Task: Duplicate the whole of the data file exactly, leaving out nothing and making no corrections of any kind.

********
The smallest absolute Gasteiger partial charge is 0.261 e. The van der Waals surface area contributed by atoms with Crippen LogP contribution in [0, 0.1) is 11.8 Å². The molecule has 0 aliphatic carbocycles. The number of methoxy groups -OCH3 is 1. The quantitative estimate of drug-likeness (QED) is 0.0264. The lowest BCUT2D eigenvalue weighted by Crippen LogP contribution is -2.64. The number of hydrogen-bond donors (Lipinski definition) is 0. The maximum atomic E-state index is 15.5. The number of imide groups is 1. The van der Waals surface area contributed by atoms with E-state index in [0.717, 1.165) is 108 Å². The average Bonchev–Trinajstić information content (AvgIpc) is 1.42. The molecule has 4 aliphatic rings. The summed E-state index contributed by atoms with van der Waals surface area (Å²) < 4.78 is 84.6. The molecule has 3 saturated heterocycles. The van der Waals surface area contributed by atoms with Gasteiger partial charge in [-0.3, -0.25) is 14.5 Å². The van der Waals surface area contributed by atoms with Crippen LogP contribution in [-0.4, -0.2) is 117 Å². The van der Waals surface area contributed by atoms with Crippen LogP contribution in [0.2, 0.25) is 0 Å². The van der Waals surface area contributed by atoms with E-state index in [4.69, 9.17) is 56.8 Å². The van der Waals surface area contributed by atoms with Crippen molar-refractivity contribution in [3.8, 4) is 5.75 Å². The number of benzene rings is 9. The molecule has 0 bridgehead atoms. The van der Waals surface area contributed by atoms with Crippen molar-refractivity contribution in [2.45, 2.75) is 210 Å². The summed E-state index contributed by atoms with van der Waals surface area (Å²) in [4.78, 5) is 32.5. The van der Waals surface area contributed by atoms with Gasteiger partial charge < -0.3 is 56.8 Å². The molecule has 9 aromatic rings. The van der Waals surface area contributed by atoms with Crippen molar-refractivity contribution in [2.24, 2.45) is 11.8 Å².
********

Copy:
The smallest absolute Gasteiger partial charge is 0.261 e. The van der Waals surface area contributed by atoms with Crippen LogP contribution in [0, 0.1) is 11.8 Å². The molecule has 0 aliphatic carbocycles. The number of methoxy groups -OCH3 is 1. The quantitative estimate of drug-likeness (QED) is 0.0264. The lowest BCUT2D eigenvalue weighted by Crippen LogP contribution is -2.64. The number of hydrogen-bond donors (Lipinski definition) is 0. The maximum atomic E-state index is 15.5. The number of imide groups is 1. The van der Waals surface area contributed by atoms with E-state index in [0.717, 1.165) is 108 Å². The average Bonchev–Trinajstić information content (AvgIpc) is 1.42. The molecule has 4 aliphatic rings. The summed E-state index contributed by atoms with van der Waals surface area (Å²) < 4.78 is 84.6. The molecule has 3 saturated heterocycles. The van der Waals surface area contributed by atoms with Gasteiger partial charge in [-0.3, -0.25) is 14.5 Å². The van der Waals surface area contributed by atoms with Crippen LogP contribution in [-0.4, -0.2) is 117 Å². The van der Waals surface area contributed by atoms with Crippen LogP contribution in [0.2, 0.25) is 0 Å². The van der Waals surface area contributed by atoms with E-state index in [4.69, 9.17) is 56.8 Å². The van der Waals surface area contributed by atoms with Crippen molar-refractivity contribution in [3.8, 4) is 5.75 Å². The number of benzene rings is 9. The molecule has 0 bridgehead atoms. The van der Waals surface area contributed by atoms with Crippen molar-refractivity contribution in [2.45, 2.75) is 210 Å². The summed E-state index contributed by atoms with van der Waals surface area (Å²) in [4.78, 5) is 32.5. The van der Waals surface area contributed by atoms with Gasteiger partial charge < -0.3 is 56.8 Å². The molecule has 9 aromatic rings. The van der Waals surface area contributed by atoms with Crippen molar-refractivity contribution in [2.24, 2.45) is 11.8 Å².